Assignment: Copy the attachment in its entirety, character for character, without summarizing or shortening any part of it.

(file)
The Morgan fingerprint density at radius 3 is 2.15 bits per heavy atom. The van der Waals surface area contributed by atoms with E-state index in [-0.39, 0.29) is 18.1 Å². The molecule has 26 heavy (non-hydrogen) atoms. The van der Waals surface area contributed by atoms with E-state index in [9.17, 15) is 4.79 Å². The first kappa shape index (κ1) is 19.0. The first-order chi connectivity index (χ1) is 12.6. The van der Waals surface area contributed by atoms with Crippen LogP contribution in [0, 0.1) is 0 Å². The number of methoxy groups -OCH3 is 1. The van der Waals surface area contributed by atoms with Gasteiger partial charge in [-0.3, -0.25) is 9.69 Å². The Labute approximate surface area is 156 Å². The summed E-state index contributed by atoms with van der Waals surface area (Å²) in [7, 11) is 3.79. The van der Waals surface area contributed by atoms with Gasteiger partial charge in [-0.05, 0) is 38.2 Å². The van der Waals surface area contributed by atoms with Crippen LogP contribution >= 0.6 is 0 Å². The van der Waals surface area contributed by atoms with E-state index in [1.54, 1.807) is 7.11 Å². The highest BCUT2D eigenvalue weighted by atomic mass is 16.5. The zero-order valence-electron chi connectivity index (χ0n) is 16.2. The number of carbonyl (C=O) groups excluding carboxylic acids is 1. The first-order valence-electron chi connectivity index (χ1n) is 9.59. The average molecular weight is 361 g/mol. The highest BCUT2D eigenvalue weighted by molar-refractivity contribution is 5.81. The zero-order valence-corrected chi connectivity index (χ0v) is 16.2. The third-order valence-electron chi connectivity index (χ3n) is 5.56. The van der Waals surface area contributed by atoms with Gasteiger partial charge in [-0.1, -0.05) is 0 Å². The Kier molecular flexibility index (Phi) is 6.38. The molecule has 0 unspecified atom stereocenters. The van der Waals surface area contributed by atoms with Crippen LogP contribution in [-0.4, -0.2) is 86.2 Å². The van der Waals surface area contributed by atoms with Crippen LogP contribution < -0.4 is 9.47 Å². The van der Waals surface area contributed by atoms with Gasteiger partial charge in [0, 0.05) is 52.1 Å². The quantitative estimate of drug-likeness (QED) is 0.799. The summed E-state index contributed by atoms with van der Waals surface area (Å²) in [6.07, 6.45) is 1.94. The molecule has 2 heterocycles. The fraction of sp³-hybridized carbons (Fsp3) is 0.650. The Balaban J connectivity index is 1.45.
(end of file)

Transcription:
The Morgan fingerprint density at radius 3 is 2.15 bits per heavy atom. The van der Waals surface area contributed by atoms with E-state index in [-0.39, 0.29) is 18.1 Å². The molecule has 26 heavy (non-hydrogen) atoms. The van der Waals surface area contributed by atoms with E-state index in [9.17, 15) is 4.79 Å². The first kappa shape index (κ1) is 19.0. The first-order chi connectivity index (χ1) is 12.6. The van der Waals surface area contributed by atoms with Crippen LogP contribution in [0, 0.1) is 0 Å². The number of methoxy groups -OCH3 is 1. The van der Waals surface area contributed by atoms with Gasteiger partial charge in [-0.3, -0.25) is 9.69 Å². The Labute approximate surface area is 156 Å². The summed E-state index contributed by atoms with van der Waals surface area (Å²) in [7, 11) is 3.79. The van der Waals surface area contributed by atoms with Gasteiger partial charge in [-0.05, 0) is 38.2 Å². The van der Waals surface area contributed by atoms with Crippen LogP contribution >= 0.6 is 0 Å². The van der Waals surface area contributed by atoms with E-state index in [1.54, 1.807) is 7.11 Å². The highest BCUT2D eigenvalue weighted by atomic mass is 16.5. The zero-order valence-electron chi connectivity index (χ0n) is 16.2. The number of carbonyl (C=O) groups excluding carboxylic acids is 1. The first-order valence-electron chi connectivity index (χ1n) is 9.59. The average molecular weight is 361 g/mol. The highest BCUT2D eigenvalue weighted by molar-refractivity contribution is 5.81. The zero-order valence-corrected chi connectivity index (χ0v) is 16.2. The third-order valence-electron chi connectivity index (χ3n) is 5.56. The van der Waals surface area contributed by atoms with Gasteiger partial charge in [-0.1, -0.05) is 0 Å². The Kier molecular flexibility index (Phi) is 6.38. The molecule has 0 unspecified atom stereocenters. The van der Waals surface area contributed by atoms with Crippen LogP contribution in [-0.4, -0.2) is 86.2 Å². The van der Waals surface area contributed by atoms with Crippen LogP contribution < -0.4 is 9.47 Å². The van der Waals surface area contributed by atoms with Gasteiger partial charge in [0, 0.05) is 52.1 Å². The quantitative estimate of drug-likeness (QED) is 0.799. The summed E-state index contributed by atoms with van der Waals surface area (Å²) in [6.07, 6.45) is 1.94. The molecule has 2 heterocycles. The fraction of sp³-hybridized carbons (Fsp3) is 0.650. The Balaban J connectivity index is 1.45.